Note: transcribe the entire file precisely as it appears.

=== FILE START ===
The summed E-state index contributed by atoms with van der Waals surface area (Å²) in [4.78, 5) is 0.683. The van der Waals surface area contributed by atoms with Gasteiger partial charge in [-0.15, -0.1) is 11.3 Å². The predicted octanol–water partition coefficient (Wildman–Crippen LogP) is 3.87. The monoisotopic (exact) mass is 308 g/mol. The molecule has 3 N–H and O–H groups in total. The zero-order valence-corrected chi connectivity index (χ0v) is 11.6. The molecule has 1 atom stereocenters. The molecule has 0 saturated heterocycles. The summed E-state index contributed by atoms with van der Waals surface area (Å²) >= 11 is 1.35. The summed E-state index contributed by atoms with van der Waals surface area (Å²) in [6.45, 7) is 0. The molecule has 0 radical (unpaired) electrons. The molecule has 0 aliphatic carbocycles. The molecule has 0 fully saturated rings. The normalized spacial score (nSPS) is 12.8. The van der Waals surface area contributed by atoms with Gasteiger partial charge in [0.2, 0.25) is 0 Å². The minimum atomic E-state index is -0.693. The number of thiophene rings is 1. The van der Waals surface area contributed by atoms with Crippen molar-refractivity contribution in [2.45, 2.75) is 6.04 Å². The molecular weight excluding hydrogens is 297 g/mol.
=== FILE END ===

The summed E-state index contributed by atoms with van der Waals surface area (Å²) in [4.78, 5) is 0.683. The van der Waals surface area contributed by atoms with Gasteiger partial charge in [-0.15, -0.1) is 11.3 Å². The predicted octanol–water partition coefficient (Wildman–Crippen LogP) is 3.87. The monoisotopic (exact) mass is 308 g/mol. The molecule has 3 N–H and O–H groups in total. The zero-order valence-corrected chi connectivity index (χ0v) is 11.6. The molecule has 1 atom stereocenters. The molecule has 0 saturated heterocycles. The summed E-state index contributed by atoms with van der Waals surface area (Å²) >= 11 is 1.35. The summed E-state index contributed by atoms with van der Waals surface area (Å²) in [6.45, 7) is 0. The molecule has 0 radical (unpaired) electrons. The molecule has 0 aliphatic carbocycles. The molecule has 0 fully saturated rings. The normalized spacial score (nSPS) is 12.8. The van der Waals surface area contributed by atoms with Gasteiger partial charge in [0.2, 0.25) is 0 Å². The minimum atomic E-state index is -0.693. The number of thiophene rings is 1. The van der Waals surface area contributed by atoms with Crippen molar-refractivity contribution in [2.45, 2.75) is 6.04 Å². The molecular weight excluding hydrogens is 297 g/mol.